Brandon: Do you have any recommendations on a software for a budget? Is there an App out there?
DJ: There’s tons of Apps. There’s a lot of paid Apps. There’s a lot of free Apps. I personally use and recommend to my clients YNAB (You Need A Budget). I think it’s one of the best softwares out there. It’s pretty affordable. There is a learning curve just like any other software. I think it does a great job…not just budgeting, but tracking. That’s the other half of the equation. Sometimes people can make a budget. The tracking is the bench mark to make sure you’re staying on track. Along with that checklist obviously all of the insurance stuff we’re talking about. People are going to start having cars, if they’re buying a house (the property and casualty insurance…making sure you’re adequately insured).
Brandon: Before you can go out and say I’m going to start investing and planning for this and that you need to set goals and look at your budget?
DJ: Right. Your goals shouldn’t be the same as anyone else. They should be personalized and unique to yourself. It’s important to know what the finish line is. What the end goal is. Without that you don’t know what you need to be doing today. A lot of people take off out of the gate. But they don’t know where they’re going. It is a benefit that they are going, but we need to reel it in at some point in time to know exactly what we’re chasing after. What we’re racing towards.
Brandon: Let’s say I just graduated college, I just took a job where my employer has a 401k match (I put in X amount they will match it up to a certain amount). I don’t have a plan. I’m not sure what my goals are yet. Should I still go ahead and try to take advantage of that?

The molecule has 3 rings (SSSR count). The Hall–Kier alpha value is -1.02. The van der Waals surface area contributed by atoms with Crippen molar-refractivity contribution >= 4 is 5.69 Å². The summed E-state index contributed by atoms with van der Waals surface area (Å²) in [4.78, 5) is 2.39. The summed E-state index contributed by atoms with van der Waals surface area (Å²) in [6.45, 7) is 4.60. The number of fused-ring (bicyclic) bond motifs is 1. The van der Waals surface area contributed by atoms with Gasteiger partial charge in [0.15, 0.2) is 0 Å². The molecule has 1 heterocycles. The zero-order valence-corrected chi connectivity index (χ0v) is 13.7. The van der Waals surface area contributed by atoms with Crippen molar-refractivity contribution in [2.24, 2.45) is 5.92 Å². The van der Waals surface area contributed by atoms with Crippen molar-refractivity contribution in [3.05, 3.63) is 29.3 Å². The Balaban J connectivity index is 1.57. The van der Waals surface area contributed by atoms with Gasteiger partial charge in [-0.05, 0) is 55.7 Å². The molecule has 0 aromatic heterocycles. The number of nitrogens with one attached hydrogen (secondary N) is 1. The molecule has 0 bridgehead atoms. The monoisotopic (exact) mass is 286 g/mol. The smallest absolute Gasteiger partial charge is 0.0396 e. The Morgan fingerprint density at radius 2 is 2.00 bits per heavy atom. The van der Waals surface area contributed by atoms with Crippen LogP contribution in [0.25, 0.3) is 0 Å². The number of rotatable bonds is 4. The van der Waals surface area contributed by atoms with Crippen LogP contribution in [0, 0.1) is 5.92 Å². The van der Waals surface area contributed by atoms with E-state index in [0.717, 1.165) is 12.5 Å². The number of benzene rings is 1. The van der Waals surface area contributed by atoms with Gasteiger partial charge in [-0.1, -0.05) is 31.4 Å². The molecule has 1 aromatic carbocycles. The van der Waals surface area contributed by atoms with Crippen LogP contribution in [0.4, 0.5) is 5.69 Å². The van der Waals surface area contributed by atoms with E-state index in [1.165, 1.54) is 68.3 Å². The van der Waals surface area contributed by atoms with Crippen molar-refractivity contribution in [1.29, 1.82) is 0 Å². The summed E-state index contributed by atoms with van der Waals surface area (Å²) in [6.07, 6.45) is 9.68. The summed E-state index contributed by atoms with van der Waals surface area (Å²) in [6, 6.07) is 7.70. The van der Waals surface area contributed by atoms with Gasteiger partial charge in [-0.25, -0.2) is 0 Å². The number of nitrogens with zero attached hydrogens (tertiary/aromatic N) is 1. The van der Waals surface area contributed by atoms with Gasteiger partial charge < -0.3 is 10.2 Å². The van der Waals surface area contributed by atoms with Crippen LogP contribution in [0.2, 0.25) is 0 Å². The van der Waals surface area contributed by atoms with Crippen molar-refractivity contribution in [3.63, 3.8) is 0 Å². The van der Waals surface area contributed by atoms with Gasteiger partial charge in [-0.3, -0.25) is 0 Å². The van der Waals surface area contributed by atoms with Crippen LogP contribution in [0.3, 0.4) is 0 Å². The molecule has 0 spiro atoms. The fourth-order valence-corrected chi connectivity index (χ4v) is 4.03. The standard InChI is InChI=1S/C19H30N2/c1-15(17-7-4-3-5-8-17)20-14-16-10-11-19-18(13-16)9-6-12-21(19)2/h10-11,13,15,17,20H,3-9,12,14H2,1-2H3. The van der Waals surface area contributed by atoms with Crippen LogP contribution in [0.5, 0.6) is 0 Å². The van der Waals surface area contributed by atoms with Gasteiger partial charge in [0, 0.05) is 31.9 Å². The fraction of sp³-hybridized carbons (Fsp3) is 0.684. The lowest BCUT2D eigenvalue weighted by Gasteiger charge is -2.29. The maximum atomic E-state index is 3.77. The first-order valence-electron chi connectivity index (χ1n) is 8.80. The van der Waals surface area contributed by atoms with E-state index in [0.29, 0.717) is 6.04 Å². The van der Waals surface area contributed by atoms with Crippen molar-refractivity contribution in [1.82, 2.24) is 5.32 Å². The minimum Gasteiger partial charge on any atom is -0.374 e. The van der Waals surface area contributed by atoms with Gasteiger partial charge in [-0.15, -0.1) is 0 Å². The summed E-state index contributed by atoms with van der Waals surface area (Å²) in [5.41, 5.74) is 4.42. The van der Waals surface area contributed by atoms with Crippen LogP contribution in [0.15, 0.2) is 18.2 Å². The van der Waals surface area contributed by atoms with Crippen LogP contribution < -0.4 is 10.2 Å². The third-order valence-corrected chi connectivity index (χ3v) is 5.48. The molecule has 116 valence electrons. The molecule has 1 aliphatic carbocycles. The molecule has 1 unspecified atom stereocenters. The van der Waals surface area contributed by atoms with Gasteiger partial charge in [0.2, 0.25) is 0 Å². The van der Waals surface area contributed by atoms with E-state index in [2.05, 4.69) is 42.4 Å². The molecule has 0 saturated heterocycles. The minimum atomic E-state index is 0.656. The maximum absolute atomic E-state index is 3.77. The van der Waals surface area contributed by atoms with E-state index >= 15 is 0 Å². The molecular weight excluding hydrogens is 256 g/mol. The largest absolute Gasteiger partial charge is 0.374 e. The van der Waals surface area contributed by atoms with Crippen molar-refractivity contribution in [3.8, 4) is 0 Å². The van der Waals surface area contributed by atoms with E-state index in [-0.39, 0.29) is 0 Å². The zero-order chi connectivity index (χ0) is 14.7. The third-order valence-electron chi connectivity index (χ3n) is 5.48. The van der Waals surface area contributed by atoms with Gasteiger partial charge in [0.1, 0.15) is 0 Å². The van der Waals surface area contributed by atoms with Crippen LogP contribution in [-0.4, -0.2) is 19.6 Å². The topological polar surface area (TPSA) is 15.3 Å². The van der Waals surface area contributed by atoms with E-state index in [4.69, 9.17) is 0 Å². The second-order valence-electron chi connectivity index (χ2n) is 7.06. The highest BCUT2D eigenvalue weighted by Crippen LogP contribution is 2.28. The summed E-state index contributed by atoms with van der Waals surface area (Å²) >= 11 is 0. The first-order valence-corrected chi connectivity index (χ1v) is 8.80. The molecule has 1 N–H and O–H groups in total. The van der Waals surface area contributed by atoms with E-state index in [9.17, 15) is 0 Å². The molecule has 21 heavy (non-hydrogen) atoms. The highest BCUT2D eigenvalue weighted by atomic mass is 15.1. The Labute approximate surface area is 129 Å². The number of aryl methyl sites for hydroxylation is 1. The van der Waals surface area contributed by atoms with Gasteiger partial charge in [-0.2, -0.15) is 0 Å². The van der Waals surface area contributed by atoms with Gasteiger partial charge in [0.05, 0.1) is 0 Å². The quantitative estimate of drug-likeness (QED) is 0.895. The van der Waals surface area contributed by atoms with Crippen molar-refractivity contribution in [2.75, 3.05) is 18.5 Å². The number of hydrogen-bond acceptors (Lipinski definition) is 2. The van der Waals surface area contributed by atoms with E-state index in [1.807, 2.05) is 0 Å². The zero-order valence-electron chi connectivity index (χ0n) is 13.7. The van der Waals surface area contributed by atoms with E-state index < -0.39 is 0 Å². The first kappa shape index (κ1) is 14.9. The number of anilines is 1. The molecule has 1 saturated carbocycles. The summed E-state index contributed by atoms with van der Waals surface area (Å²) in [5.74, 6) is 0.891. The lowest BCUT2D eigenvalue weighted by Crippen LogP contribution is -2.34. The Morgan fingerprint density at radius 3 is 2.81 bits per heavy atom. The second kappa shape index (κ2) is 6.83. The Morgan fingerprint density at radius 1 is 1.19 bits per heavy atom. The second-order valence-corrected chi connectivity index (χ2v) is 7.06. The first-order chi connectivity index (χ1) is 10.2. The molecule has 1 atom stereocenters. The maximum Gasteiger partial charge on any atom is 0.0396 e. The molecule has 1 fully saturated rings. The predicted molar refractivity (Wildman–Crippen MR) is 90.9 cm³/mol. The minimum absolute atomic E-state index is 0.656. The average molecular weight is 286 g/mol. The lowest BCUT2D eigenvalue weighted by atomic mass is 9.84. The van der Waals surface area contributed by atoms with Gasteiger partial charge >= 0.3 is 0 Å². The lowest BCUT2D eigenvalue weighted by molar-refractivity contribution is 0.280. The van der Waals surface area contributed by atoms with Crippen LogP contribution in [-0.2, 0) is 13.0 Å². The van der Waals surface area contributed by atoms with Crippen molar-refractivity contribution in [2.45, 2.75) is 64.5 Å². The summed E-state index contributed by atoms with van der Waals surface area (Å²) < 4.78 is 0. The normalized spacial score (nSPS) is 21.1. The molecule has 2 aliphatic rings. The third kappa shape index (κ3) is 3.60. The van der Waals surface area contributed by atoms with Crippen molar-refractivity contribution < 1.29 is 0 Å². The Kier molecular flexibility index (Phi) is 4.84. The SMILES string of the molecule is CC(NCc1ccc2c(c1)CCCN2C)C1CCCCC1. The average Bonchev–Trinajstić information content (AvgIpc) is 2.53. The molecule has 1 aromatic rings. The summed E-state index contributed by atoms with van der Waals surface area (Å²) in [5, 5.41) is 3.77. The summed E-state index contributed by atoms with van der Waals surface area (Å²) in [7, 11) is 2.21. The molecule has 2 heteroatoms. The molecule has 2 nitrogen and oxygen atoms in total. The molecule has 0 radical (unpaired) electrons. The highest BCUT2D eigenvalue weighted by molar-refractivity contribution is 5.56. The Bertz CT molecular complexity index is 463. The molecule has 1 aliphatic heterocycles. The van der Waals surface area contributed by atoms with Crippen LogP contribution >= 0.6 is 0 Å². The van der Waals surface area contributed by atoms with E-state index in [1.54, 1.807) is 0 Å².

DJ: Yes, I think anytime you have that 401k match, that free money available to you it’s never a bad decision to take advantage of that. The next check down that I recommend is making sure you have an adequate emergency fund. Then the next check down is looking at debt. Especially high interest rate debt (consumer debt). It’s never a bad idea to get that match. I know there is a lot of finance personalities out there that may say to forgo that. But when you look at the affect of compound interest and time and the fact that it’s free…it’s part of your compensation…I don’t ever recommend not taking advantage of it.
Brandon: Compound interest is magical.
DJ: It is. The ninth wonder of the world is what they used to say?
DJ: I have clients that often will resist on some of the insurance recommendations that I lead them through. They want to skimp on coverage or they see the premium and there is some push back. Do you ever see that in your line of work?
Brandon: Yeah. For instance maybe it’s recommending someone look at a Liability Umbrella. Umbrella’s will run $150 – $250 per year starting at $1,000,000 in coverage. That’s amazing. Most people push back. They don’t want to spend the extra money. We drive everywhere. There is that risk of causing an at-fault accident everyday. Maybe it’s someone who owns a vehicle that has a value of $8,000 and they want to remove Comp and Collision (i.e. full coverage)…maybe they’re in a position where they can’t afford to replace that vehicle, but they want to save money now. They’re not looking at the whole picture. If you can’t afford to take care of yourself you really can’t afford to skimp on that coverage. Understand I don’t want to make people insurance poor. It’s like life insurance. Life insurance has a stereotype of being expensive. When in reality if you’re in your 20’s and 30’s it is the cheapest it will ever be. Who’s going to make money for your family if you’re not around? I’m not saying you need millions of dollars of coverage…just a little bit. And there is no better time to buy then when you’re young. Unfortunately we see resistance or skimping…I realize all of us have this budget we need to be in…but to have someone that can be a sounding board. Someone to have that discussion with. And then take it from there.
DJ: I’ve definitely seen the same push back. I’ve had to verse myself in a lot of these conversations. A lot of them get emotional. But the importance of…this insurance is not something you should skimp on. This is something you shouldn’t forgo for the sake of saving money. Sometimes it does happen where they say they want to go ahead and forgo the insurance. We document that as professionals. It doesn’t come easy when we navigate those conversations when we know what’s in their best interest.